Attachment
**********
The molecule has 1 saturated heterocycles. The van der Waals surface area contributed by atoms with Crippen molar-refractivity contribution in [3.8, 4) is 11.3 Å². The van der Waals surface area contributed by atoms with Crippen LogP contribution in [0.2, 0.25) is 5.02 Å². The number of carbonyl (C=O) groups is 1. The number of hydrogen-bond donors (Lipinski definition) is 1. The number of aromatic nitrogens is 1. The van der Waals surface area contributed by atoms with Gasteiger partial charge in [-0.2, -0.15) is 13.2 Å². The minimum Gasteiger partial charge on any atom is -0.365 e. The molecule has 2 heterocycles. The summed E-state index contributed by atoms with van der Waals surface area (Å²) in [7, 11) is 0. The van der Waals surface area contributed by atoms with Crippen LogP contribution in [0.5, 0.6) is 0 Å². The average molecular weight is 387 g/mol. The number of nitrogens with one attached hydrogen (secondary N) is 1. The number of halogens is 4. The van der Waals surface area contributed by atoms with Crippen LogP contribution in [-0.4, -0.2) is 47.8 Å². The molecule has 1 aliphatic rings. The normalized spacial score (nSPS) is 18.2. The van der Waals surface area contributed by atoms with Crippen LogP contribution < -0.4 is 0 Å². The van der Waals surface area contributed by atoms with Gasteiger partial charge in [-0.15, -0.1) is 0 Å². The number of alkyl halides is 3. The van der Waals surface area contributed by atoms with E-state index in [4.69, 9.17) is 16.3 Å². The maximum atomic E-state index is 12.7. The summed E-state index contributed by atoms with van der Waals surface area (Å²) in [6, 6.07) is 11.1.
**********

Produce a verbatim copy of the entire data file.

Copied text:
The molecule has 1 saturated heterocycles. The van der Waals surface area contributed by atoms with Crippen molar-refractivity contribution in [3.8, 4) is 11.3 Å². The van der Waals surface area contributed by atoms with Crippen LogP contribution in [0.2, 0.25) is 5.02 Å². The number of carbonyl (C=O) groups is 1. The number of hydrogen-bond donors (Lipinski definition) is 1. The number of aromatic nitrogens is 1. The van der Waals surface area contributed by atoms with Gasteiger partial charge in [-0.2, -0.15) is 13.2 Å². The minimum Gasteiger partial charge on any atom is -0.365 e. The molecule has 2 heterocycles. The summed E-state index contributed by atoms with van der Waals surface area (Å²) in [7, 11) is 0. The van der Waals surface area contributed by atoms with Crippen LogP contribution in [0.5, 0.6) is 0 Å². The average molecular weight is 387 g/mol. The number of nitrogens with one attached hydrogen (secondary N) is 1. The number of halogens is 4. The van der Waals surface area contributed by atoms with Crippen LogP contribution in [-0.4, -0.2) is 47.8 Å². The molecule has 1 aliphatic rings. The normalized spacial score (nSPS) is 18.2. The van der Waals surface area contributed by atoms with Crippen LogP contribution < -0.4 is 0 Å². The van der Waals surface area contributed by atoms with Gasteiger partial charge in [-0.15, -0.1) is 0 Å². The number of alkyl halides is 3. The van der Waals surface area contributed by atoms with E-state index in [4.69, 9.17) is 16.3 Å². The maximum atomic E-state index is 12.7. The summed E-state index contributed by atoms with van der Waals surface area (Å²) in [6, 6.07) is 11.1.